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10 Game-Changing Things You Don’t Know About Millionaires

10 Game-Changing Things You Don’t Know About Millionaires

We all have our opinions about millionaires and the rich. I’d like to challenge some of those opinions and show you some things you might not know about millionaires. It’s not about luck, fancy lifestyles or greed. It’s about developing a mindset that sets you apart from the rest. Here are 10 game-changers that you didn’t know about millionaires…

1. Millionaires are Hard Workers

During a survey by Spectrem, 94 percent of millionaires said that hard work was the number one factor in their success. This could be in the form of literally building their businesses from the ground up, like Sam Walton and Walmart, or creating and acting upon new ideas everyday, like Steve Jobs and Apple.

How you can apply it: Hard work is a must if you want to be a millionaire. You’ve got to accept that and be willing to get your hands dirty.

2. Most Millionaires are Self-Made

Today, the amount of millionaires who inherited their wealth is around 18 percent and that number seems to be falling. Most millionaires started out with very little and many were born into extreme poverty. Some of the most popular and most impressive examples include Carl Icahn, Larry Page and Jeff Bezos.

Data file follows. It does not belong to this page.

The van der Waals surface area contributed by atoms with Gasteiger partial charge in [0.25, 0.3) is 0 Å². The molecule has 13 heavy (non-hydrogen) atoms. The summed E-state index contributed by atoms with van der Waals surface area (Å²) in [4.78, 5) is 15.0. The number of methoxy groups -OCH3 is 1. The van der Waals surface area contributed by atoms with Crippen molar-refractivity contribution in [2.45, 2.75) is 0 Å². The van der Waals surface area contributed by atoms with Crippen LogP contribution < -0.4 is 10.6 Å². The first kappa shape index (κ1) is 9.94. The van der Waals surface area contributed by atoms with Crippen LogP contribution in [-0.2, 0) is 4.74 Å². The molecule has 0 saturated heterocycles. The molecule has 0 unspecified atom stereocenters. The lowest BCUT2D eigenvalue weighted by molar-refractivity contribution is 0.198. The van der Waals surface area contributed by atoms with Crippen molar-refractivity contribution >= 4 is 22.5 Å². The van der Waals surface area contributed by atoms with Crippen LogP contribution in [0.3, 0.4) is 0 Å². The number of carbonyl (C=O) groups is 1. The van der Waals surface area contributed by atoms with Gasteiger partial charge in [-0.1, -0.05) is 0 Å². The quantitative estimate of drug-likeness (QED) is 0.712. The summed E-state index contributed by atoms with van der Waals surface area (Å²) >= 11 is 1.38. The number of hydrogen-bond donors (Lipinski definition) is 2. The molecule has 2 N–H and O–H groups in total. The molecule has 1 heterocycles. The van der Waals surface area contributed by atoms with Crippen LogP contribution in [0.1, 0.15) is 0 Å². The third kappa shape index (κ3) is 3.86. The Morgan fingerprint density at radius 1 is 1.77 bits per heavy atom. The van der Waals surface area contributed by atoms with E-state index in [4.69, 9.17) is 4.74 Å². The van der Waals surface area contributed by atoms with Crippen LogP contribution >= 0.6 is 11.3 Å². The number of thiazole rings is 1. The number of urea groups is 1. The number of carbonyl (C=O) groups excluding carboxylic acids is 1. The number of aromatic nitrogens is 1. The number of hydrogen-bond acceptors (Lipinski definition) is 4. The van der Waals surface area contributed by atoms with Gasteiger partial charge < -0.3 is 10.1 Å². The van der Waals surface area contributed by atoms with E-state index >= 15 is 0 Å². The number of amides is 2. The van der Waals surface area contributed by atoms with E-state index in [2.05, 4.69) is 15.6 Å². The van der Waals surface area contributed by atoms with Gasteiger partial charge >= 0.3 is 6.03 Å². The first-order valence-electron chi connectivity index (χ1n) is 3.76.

How you can apply it: Don’t use another person’s inheritance as an excuse for why you can’t do it yourself. Most millionaires made their money on their own; that means you can do the same if you put your mind to it.

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3. Millionaires Want You to be a Millionaire

Millionaires understand that there is enough wealth for you to be rich too and it actually helps them in different ways. More millionaires means more business and enterprise and that helps everyone. Robert Kiyosaki and Donald Trump even wrote a book called “Why We Want You to be Rich”. It’s true, it’s not a battle, but more of a buddy system.

How you can apply it: Become a millionaire. Next! I know, easier said than done, but this list is a great starting point for you to be on your way. Keep reading…

4. Millionaires are Not Jacks of All Trades

You’ve heard the phrase “Jack of all trades, master of none” right? Well millionaires are quite the opposite. It’s common for them to be masters of one, or possibly a few different things, but not many. Millionaires figure out what they’re good at and what they’re passionate about, then they devote their life to it.

How you can apply it: Stop trying to master everything. Figure out what your one thing is and devote everything you’ve got to it. Master your one thing.

5. Millionaires Have Multiple Streams of Income

It’s not just about diversifying, it’s about creating more wealth through different avenues. Warren Buffett owns more than one stock, just like Jeff Bezos owns more than one company. Millionaires find their specialty and branch out. It almost always takes multiple streams of income to truly become rich.